The Importance Of Metacognition

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Metacognition can simply be referred to as higher order thinking which involves active control over the cognitive processes engaged In learning, often simply described as ‘thinking of thinking’. While learning, many people face the task of understanding what was learnt while reading or studying. Metacognition is an effective way of learning as it enlightens the learner to self-awareness and self-monitoring, hereby encouraging planning, setting goals and application of strategies to identified factors and afterwards evaluating the effectiveness of the applied strategies and also achieving the effectiveness of metacognition on academic achievement and sometimes happiness. Metacognition helps individuals overcome certain learning barriers and…show more content…
Metacognition helps enlightens the readers or learners to self-awareness and self-monitoring by sharpening areas of their cognitive processes or practices that need to be improved upon, studies show that top class students usually know their strengths and weaknesses while students that have lower grades are yet to identify areas of their learning processes that are either their strengths or weaknesses. When learners become aware of their strengths and, particularly weaknesses, a new door of learning is open, where it is easier to learn because irrelevant limits or hindrances have been removed. When metacognition is practiced, learners usually undergo or perform something called self-regulated learning. Self-regulated learning often abbreviated as (SRL) is simply defined as a form of learning that is guided by metacognition, strategic action, and motivation to learn. To further describe the relatedness of Self-regulated learning and metacognition a review by Fox and Riconscente (2008) concluded that “metacognition and self-regulation are parallel and intertwining constructs that are clearly distinct yet mutually entailed both developmentally and in…show more content…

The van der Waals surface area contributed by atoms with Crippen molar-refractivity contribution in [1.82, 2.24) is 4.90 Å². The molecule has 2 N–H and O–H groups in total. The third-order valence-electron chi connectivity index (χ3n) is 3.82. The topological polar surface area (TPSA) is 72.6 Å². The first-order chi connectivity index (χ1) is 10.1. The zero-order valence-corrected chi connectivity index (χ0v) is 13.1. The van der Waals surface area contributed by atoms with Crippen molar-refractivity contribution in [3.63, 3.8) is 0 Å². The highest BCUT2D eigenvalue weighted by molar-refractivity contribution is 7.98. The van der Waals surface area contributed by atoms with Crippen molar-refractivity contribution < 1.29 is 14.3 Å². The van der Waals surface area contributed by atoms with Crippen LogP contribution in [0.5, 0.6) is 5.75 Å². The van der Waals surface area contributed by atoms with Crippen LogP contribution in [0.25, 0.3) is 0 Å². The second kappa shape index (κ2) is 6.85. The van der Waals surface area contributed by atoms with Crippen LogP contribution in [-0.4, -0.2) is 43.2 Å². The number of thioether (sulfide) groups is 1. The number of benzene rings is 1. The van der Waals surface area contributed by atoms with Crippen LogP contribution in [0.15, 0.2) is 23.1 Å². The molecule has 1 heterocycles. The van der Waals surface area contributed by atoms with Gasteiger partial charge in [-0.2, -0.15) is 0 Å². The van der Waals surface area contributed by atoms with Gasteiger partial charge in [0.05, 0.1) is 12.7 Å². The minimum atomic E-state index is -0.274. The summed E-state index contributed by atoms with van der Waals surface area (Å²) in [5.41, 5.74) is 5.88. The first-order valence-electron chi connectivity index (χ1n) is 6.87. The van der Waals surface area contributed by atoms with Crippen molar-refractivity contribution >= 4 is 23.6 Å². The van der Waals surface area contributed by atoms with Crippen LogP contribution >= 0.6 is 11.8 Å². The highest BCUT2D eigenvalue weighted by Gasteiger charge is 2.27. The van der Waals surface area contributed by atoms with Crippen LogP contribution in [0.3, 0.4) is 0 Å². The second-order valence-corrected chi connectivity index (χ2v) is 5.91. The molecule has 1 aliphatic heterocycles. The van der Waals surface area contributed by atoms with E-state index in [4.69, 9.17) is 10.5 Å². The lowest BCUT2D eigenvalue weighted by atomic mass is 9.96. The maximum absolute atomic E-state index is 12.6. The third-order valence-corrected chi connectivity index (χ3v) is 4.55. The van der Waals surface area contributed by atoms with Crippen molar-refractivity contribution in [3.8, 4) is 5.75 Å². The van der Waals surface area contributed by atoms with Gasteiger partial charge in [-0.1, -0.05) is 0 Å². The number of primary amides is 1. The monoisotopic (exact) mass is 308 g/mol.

A study “Metacognitive awareness of learning strategies in Undergraduates” by Jennifer McCabe was conducted with the aim of accurate prediction amongst undergraduate students. Although, the reason for the study may seem unclear initially a quote from Jennifer McCabe study stated “If instruction on applied learning and memory topics is associated with increased metacognition and subsequent academic performance, as suggested in prior research, then participants with more in-depth instruction should perform better on the scenarios survey items”. The survey was conducted on two sets of undergraduate students to find out the effect of metacognition in various different learning strategies, the first and second groups consisted of two sets of different students, one set consisting of first year students and the latter consisting of “high performing and mature students”. The second set of students were enlightened on the beneficial values of applying certain kinds of learning strategies before making their choice on which to use while the first set were asked to choose without any form of help or guidance. The metacognitive awareness between both sets was greatly differential when the results of the survey were shown. The second set not only performed well but performed way better than the set of unguided first year students, metacognition being the defining
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